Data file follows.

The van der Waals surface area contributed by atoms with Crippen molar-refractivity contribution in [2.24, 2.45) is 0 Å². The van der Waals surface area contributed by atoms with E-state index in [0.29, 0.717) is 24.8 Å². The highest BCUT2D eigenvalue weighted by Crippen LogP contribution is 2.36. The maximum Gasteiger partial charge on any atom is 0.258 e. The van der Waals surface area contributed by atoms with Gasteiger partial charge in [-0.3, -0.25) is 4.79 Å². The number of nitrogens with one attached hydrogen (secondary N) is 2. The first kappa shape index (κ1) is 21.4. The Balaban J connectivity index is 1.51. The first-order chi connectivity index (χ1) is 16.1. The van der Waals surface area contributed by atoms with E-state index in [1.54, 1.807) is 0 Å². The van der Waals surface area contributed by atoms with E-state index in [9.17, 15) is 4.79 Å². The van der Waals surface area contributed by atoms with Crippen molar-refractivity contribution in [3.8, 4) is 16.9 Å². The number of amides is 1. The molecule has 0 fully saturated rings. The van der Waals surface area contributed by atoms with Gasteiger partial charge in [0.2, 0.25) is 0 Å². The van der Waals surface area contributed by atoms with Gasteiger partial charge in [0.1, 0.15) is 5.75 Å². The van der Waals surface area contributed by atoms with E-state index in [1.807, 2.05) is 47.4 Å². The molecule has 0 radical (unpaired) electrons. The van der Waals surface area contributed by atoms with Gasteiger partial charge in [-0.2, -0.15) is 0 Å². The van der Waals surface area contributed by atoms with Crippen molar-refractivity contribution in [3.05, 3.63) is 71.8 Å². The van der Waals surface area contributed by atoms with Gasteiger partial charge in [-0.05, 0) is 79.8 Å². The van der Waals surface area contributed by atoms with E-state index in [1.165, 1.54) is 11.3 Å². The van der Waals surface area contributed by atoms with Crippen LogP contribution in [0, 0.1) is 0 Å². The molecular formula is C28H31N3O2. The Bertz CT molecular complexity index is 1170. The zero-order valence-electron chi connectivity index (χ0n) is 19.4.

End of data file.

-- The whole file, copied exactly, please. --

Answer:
The van der Waals surface area contributed by atoms with Crippen molar-refractivity contribution in [2.24, 2.45) is 0 Å². The van der Waals surface area contributed by atoms with E-state index in [0.29, 0.717) is 24.8 Å². The highest BCUT2D eigenvalue weighted by Crippen LogP contribution is 2.36. The maximum Gasteiger partial charge on any atom is 0.258 e. The van der Waals surface area contributed by atoms with Gasteiger partial charge in [-0.3, -0.25) is 4.79 Å². The number of nitrogens with one attached hydrogen (secondary N) is 2. The first kappa shape index (κ1) is 21.4. The Balaban J connectivity index is 1.51. The first-order chi connectivity index (χ1) is 16.1. The van der Waals surface area contributed by atoms with E-state index in [1.54, 1.807) is 0 Å². The van der Waals surface area contributed by atoms with E-state index in [9.17, 15) is 4.79 Å². The van der Waals surface area contributed by atoms with Crippen molar-refractivity contribution in [3.8, 4) is 16.9 Å². The number of amides is 1. The molecule has 0 fully saturated rings. The van der Waals surface area contributed by atoms with Gasteiger partial charge in [0.2, 0.25) is 0 Å². The van der Waals surface area contributed by atoms with Gasteiger partial charge in [0.1, 0.15) is 5.75 Å². The van der Waals surface area contributed by atoms with E-state index in [1.807, 2.05) is 47.4 Å². The molecule has 0 radical (unpaired) electrons. The van der Waals surface area contributed by atoms with Gasteiger partial charge in [-0.2, -0.15) is 0 Å². The van der Waals surface area contributed by atoms with Crippen molar-refractivity contribution in [3.05, 3.63) is 71.8 Å². The van der Waals surface area contributed by atoms with Gasteiger partial charge in [-0.05, 0) is 79.8 Å². The van der Waals surface area contributed by atoms with E-state index in [1.165, 1.54) is 11.3 Å². The van der Waals surface area contributed by atoms with Crippen LogP contribution in [0, 0.1) is 0 Å². The molecular formula is C28H31N3O2. The Bertz CT molecular complexity index is 1170. The zero-order valence-electron chi connectivity index (χ0n) is 19.4.